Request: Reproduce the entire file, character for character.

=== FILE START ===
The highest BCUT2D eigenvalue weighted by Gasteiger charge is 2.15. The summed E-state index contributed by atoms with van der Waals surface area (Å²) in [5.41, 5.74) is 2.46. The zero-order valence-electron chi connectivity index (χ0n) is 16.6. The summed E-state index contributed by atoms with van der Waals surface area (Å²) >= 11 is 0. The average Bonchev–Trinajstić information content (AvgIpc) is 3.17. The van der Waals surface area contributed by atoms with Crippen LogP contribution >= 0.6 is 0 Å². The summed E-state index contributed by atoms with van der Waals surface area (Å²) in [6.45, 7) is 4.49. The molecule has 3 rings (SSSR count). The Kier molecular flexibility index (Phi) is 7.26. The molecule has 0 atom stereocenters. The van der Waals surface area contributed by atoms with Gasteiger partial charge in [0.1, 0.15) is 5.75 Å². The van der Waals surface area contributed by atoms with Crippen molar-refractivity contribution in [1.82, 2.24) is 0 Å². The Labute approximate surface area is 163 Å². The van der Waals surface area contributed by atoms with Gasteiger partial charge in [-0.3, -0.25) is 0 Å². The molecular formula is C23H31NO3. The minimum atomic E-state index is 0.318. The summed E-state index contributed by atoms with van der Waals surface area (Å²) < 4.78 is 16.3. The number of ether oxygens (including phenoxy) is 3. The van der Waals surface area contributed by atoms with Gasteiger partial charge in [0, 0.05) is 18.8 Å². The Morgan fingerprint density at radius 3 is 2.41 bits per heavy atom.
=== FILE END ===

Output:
The highest BCUT2D eigenvalue weighted by Gasteiger charge is 2.15. The summed E-state index contributed by atoms with van der Waals surface area (Å²) in [5.41, 5.74) is 2.46. The zero-order valence-electron chi connectivity index (χ0n) is 16.6. The summed E-state index contributed by atoms with van der Waals surface area (Å²) >= 11 is 0. The average Bonchev–Trinajstić information content (AvgIpc) is 3.17. The van der Waals surface area contributed by atoms with Crippen LogP contribution >= 0.6 is 0 Å². The summed E-state index contributed by atoms with van der Waals surface area (Å²) in [6.45, 7) is 4.49. The molecule has 3 rings (SSSR count). The Kier molecular flexibility index (Phi) is 7.26. The molecule has 0 atom stereocenters. The van der Waals surface area contributed by atoms with Gasteiger partial charge in [0.1, 0.15) is 5.75 Å². The van der Waals surface area contributed by atoms with Crippen molar-refractivity contribution in [1.82, 2.24) is 0 Å². The Labute approximate surface area is 163 Å². The van der Waals surface area contributed by atoms with Gasteiger partial charge in [-0.3, -0.25) is 0 Å². The molecular formula is C23H31NO3. The minimum atomic E-state index is 0.318. The summed E-state index contributed by atoms with van der Waals surface area (Å²) < 4.78 is 16.3. The number of ether oxygens (including phenoxy) is 3. The van der Waals surface area contributed by atoms with Gasteiger partial charge in [0, 0.05) is 18.8 Å². The Morgan fingerprint density at radius 3 is 2.41 bits per heavy atom.